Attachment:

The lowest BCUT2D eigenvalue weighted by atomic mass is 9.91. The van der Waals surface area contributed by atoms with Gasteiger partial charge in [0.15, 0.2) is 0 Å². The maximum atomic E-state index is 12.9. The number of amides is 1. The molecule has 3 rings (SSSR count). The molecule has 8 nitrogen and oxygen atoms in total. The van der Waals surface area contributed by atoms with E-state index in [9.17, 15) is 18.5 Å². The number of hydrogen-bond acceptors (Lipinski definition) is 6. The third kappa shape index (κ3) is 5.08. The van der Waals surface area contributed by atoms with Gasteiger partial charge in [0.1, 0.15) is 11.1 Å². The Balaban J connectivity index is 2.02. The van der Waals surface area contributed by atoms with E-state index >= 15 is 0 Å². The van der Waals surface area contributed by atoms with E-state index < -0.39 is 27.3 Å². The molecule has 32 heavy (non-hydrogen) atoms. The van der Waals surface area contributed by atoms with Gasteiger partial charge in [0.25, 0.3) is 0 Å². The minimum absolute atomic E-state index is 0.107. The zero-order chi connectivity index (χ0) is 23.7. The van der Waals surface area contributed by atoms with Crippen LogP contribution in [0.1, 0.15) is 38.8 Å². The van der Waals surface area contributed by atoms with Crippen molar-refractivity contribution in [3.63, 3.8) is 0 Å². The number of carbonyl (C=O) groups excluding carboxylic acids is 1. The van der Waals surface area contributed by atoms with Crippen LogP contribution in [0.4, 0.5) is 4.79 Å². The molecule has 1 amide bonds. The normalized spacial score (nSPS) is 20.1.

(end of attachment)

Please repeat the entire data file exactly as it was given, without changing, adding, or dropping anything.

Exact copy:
The lowest BCUT2D eigenvalue weighted by atomic mass is 9.91. The van der Waals surface area contributed by atoms with Gasteiger partial charge in [0.15, 0.2) is 0 Å². The maximum atomic E-state index is 12.9. The number of amides is 1. The molecule has 3 rings (SSSR count). The molecule has 8 nitrogen and oxygen atoms in total. The van der Waals surface area contributed by atoms with E-state index in [9.17, 15) is 18.5 Å². The number of hydrogen-bond acceptors (Lipinski definition) is 6. The third kappa shape index (κ3) is 5.08. The van der Waals surface area contributed by atoms with Gasteiger partial charge in [0.1, 0.15) is 11.1 Å². The Balaban J connectivity index is 2.02. The van der Waals surface area contributed by atoms with E-state index >= 15 is 0 Å². The van der Waals surface area contributed by atoms with E-state index < -0.39 is 27.3 Å². The molecule has 32 heavy (non-hydrogen) atoms. The van der Waals surface area contributed by atoms with Gasteiger partial charge in [0.25, 0.3) is 0 Å². The minimum absolute atomic E-state index is 0.107. The zero-order chi connectivity index (χ0) is 23.7. The van der Waals surface area contributed by atoms with Crippen LogP contribution in [0.1, 0.15) is 38.8 Å². The van der Waals surface area contributed by atoms with Crippen molar-refractivity contribution in [3.63, 3.8) is 0 Å². The number of carbonyl (C=O) groups excluding carboxylic acids is 1. The van der Waals surface area contributed by atoms with Crippen LogP contribution in [0.4, 0.5) is 4.79 Å². The molecule has 1 amide bonds. The normalized spacial score (nSPS) is 20.1.